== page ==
When an investor buys a stock her largest possible loss is the money invested while the gain is unlimited. Most investors avoid losing their entire investment, few investors make as much as they hoped. One result of this favorable bias is that the distribution of stock returns is usually skewed to the right. The sketch shows what the distribution would look like.
The skew explains why an equally weighted version of an index often outperforms the cap- or value-weighted version of the same index. It also provides a reason unrelated to fees for active managers’ difficulty in beating their index benchmarks. If the distribution of prices is skewed to the right with a long right hand tail, the average return across all the stocks will be greater than the median return. Why? Because a few very high return stocks at the extreme right pull up the average. An investor who owns the stocks in the right hand tail will do much better than either the median or the average. The equal weight S&P 500 returned 12.2% from Election Day to April 26th. The average return across all the stocks – because of the equal weighting – is close to the 12.2% return. However, in the right hand tail are six stocks that each returned more than 50%.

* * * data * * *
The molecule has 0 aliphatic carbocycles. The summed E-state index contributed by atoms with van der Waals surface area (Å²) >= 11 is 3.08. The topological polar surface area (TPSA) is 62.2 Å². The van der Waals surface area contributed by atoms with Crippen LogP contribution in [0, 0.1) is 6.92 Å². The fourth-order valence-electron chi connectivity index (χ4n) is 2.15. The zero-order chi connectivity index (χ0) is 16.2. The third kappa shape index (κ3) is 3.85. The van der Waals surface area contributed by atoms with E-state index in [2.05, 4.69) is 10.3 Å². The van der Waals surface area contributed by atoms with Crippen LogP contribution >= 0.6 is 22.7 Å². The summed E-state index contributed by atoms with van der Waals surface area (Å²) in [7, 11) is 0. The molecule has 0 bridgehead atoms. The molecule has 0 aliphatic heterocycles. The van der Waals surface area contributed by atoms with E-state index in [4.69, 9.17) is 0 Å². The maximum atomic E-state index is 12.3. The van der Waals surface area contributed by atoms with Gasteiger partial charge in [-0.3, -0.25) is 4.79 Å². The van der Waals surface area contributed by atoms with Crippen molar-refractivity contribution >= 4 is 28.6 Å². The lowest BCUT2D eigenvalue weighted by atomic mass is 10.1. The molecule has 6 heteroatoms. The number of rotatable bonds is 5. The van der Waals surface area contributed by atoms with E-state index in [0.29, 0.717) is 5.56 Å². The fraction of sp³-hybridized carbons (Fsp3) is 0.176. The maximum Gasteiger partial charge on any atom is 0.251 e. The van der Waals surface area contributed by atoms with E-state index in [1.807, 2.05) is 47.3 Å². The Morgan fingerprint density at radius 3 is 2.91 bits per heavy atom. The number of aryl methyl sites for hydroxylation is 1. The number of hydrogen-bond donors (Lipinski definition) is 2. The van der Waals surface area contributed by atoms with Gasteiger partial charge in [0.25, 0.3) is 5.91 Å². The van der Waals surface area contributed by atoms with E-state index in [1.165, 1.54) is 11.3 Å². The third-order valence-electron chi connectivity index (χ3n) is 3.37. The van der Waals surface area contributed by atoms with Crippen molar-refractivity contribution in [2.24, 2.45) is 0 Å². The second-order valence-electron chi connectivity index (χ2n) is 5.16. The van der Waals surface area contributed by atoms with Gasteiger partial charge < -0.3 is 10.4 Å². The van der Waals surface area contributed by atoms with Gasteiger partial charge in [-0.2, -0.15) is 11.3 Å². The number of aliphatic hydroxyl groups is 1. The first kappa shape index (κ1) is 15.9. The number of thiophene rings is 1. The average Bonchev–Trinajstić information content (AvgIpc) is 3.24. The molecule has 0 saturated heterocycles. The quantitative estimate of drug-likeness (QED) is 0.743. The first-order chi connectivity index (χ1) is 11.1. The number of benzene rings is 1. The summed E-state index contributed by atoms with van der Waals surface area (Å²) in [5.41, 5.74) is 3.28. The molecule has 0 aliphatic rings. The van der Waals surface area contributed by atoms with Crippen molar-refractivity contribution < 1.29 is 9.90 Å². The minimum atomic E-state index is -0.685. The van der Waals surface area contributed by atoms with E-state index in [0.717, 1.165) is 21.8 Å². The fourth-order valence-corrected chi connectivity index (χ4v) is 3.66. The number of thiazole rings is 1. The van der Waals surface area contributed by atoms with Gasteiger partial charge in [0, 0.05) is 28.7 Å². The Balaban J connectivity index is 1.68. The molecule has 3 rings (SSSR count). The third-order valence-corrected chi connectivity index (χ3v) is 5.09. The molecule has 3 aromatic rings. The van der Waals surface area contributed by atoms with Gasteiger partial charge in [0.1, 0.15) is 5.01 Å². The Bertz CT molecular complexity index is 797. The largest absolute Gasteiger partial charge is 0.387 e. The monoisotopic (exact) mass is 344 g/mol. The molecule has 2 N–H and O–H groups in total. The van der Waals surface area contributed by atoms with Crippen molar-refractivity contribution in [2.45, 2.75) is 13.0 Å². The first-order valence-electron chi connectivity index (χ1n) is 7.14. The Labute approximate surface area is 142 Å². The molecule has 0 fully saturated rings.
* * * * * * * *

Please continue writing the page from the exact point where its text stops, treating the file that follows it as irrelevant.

An active manager would probably hold far fewer than all 500 stocks in the S&P 500. With each stock he selects for his portfolio there is a 50/50 chance it is below the median and a less than 50/50 chance it is above the average. There is a much smaller chance he selects a stock in the right hand tail. The active manage must be very skilled, or very lucky, to find those in the tail. But without a few names at the extreme right end of the distribution, it will be difficult to beat the index. The longer the tail the more important it is to hold those stocks.
A manager who buys all the stocks in the index is assured of owning the right hand tail as well as the worst performing stocks on the left edge — he will be an index manager except for the way the stocks are weighted.
The skew explains one reason why an equal weighted index will typically out performs a cap-weighted index. In a cap weighted index, the larger the stock the larger its weight in the index and the larger the proportion of money invested in large stocks. In a portfolio tracking the cap-weighted S&P 500, more than half the money is in the 50 largest stocks. If all stocks have an equal chance being among the best performers but half the money is in only 10% of the stocks, a lot of the money is likely to be in the wrong place and miss the best performers. An equal weighted index is different – an equal amount of the funds track each stock so that gives each dollar has an equal chance of being the right place.
Portfolios tracking equal weighted indices also benefit from the small cap effect. Small cap stocks tend to outperform large cap stocks more often than not; and, small caps get more weight in equally weighted than cap-weight portfolios.
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